“We have come a long way as an organisation,” she said, “and you can see this in the fact that we now have a 50-50 gender balance at the highest levels of the association: four female and four male directors. [Moving forward] we are continuing to take steps that mean we improve representation and diversity across our organisation – and when I say ‘diversity’, I mean that in its fullest sense, including bringing emerging audio fields and more diverse genres [into the fold].”
Last year’s US Convention marked a decisive step forward in this regard with extensive sessions on EDM and hip-hop. These proved hugely popular with the student participants of the convention, who helped curate their own track of competitions, mentoring and Student Delegate Assembly meetings across all four days of AES Conventions.
In addition, high school teenage attendees visiting on the Schools Day had the opportunity to find out more about the recording and mixing of these genres and were able to “come into contact with representatives of companies whose products they are already using or are likely to be using in the near-future. The whole initiative was well-received by students and is definitely something we want to do more of in the future.”
The rapid development of areas such as audio for gaming means that there is a continual need to “redefine audio engineering as a term, and what we understand by it. One of the really positive aspects of the last few years is that the age range of [people thinking about entering the industry] is getting young and younger. The increased accessibility of technology means that people are learning about recording and electronic music at an earlier age, and that is hugely exciting.”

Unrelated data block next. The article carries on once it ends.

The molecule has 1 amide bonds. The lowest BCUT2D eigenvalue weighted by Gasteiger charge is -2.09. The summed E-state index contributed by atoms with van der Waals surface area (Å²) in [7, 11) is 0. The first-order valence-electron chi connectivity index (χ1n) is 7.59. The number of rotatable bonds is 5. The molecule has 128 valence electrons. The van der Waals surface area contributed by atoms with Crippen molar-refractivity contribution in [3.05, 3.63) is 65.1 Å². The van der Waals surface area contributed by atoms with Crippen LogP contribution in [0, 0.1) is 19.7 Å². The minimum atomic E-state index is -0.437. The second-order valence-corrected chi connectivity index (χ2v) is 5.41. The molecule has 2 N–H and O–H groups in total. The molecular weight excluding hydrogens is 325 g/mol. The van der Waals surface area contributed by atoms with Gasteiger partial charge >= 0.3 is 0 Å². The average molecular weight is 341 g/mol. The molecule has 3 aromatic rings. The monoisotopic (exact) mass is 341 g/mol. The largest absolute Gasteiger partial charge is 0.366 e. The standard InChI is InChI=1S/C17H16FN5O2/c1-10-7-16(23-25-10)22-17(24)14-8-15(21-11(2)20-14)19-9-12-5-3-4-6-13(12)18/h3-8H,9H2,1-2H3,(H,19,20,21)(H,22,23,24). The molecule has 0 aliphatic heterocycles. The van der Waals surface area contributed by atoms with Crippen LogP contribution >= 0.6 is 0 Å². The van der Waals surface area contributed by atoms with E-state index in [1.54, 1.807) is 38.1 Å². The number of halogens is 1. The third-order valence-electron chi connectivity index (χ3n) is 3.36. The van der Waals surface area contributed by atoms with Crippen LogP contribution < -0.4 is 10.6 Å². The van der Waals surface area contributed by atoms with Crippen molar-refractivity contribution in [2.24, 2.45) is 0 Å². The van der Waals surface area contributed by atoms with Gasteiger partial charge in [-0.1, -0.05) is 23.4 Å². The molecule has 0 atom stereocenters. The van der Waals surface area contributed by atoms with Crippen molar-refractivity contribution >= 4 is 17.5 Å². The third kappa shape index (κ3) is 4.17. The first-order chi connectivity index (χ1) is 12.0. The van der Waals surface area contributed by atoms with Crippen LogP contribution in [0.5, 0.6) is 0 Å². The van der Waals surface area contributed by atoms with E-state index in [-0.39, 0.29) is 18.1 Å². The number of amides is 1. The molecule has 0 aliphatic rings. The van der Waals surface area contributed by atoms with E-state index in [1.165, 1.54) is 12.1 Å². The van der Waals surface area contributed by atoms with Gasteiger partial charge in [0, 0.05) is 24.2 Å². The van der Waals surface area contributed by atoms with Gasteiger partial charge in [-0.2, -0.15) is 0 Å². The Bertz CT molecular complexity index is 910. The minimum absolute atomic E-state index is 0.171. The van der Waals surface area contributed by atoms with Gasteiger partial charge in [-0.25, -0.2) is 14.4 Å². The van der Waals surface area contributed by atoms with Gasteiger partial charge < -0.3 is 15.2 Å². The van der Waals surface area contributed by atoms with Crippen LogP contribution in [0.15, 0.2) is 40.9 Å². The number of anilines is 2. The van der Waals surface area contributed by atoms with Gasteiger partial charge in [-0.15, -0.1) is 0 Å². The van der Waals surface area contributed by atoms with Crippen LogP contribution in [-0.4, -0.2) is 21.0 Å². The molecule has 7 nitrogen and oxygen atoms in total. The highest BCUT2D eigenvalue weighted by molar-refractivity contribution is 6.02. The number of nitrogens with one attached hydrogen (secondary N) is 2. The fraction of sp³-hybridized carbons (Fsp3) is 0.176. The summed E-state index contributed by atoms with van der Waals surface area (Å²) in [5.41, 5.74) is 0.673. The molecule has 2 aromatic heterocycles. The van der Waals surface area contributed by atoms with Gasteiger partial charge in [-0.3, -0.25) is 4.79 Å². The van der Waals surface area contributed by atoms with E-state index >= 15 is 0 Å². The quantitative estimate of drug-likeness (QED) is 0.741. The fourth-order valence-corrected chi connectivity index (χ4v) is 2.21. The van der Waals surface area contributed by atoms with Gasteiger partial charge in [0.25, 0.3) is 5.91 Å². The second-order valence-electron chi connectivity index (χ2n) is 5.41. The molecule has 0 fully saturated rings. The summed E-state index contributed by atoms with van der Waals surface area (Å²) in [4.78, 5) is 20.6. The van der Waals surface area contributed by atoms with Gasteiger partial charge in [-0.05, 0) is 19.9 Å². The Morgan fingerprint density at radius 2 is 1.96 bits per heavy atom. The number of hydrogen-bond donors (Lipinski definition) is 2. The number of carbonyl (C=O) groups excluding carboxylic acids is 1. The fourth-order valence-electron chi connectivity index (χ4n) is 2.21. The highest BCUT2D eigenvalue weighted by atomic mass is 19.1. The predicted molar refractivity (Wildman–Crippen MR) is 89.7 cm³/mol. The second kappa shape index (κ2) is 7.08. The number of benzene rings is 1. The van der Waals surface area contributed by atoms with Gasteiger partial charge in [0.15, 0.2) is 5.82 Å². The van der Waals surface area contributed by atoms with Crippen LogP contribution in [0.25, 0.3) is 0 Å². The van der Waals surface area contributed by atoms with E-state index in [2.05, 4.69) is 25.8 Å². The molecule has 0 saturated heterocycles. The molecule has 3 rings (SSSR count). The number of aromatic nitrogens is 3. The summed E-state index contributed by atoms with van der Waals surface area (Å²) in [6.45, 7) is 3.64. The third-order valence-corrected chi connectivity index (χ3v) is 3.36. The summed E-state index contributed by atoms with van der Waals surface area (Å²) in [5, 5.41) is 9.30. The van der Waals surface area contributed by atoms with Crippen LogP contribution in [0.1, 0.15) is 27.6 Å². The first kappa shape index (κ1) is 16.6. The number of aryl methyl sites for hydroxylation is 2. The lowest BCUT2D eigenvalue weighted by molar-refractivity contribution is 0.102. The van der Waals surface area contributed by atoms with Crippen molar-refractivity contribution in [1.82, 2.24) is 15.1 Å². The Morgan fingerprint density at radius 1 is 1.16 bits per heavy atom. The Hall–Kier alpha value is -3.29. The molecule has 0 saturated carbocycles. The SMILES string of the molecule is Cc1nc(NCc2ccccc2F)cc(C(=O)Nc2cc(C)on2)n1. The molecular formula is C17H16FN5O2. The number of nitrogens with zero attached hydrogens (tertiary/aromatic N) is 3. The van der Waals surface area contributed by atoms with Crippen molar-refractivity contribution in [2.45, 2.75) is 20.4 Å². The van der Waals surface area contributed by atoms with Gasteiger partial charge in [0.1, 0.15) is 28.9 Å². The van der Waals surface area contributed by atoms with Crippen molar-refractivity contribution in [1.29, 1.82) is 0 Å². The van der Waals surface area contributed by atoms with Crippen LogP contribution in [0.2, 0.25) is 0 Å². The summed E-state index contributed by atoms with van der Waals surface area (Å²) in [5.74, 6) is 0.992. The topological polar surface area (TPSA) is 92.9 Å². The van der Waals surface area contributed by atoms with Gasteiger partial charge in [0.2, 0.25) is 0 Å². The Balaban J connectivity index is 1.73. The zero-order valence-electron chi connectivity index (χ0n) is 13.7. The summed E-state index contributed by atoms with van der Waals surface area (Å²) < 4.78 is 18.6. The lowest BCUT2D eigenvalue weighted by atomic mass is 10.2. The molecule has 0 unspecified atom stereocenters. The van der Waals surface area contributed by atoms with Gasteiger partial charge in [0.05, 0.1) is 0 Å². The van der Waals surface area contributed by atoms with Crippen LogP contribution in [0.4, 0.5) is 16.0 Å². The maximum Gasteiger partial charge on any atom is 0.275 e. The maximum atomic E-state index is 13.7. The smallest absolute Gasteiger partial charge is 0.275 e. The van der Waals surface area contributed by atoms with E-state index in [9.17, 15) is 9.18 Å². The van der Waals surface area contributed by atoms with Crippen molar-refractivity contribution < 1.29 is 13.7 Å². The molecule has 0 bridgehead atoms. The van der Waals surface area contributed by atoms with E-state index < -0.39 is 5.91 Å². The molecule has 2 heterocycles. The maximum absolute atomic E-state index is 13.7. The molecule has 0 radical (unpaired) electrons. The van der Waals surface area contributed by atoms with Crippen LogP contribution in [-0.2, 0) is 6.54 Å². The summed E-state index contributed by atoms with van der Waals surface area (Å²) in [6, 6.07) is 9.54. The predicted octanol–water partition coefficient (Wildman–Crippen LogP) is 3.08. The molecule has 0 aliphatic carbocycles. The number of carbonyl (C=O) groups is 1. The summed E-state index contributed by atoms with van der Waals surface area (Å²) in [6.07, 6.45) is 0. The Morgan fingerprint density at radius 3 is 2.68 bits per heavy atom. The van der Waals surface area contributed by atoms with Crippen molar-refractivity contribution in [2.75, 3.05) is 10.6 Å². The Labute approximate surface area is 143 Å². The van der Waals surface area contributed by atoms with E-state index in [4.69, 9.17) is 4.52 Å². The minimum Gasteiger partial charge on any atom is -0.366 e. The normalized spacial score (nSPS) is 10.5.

Dedicated Education and Career tracks and Schools Day programmes will continue to take place at AES events worldwide, whilst the association’s Education Committee is considering the scope for “the creation of more resources that are specifically relevant to students in college, [by which I mean] papers and videos that would educate them at a much younger age.”
Industry Relations Taskforce
Underlining her ‘communication is all’ ethos, Roginska also anticipates further developments around the Industry Relations Taskforce, which was established in 2019 with the aim of fostering closer relationships “between the industry and the representatives of the industry.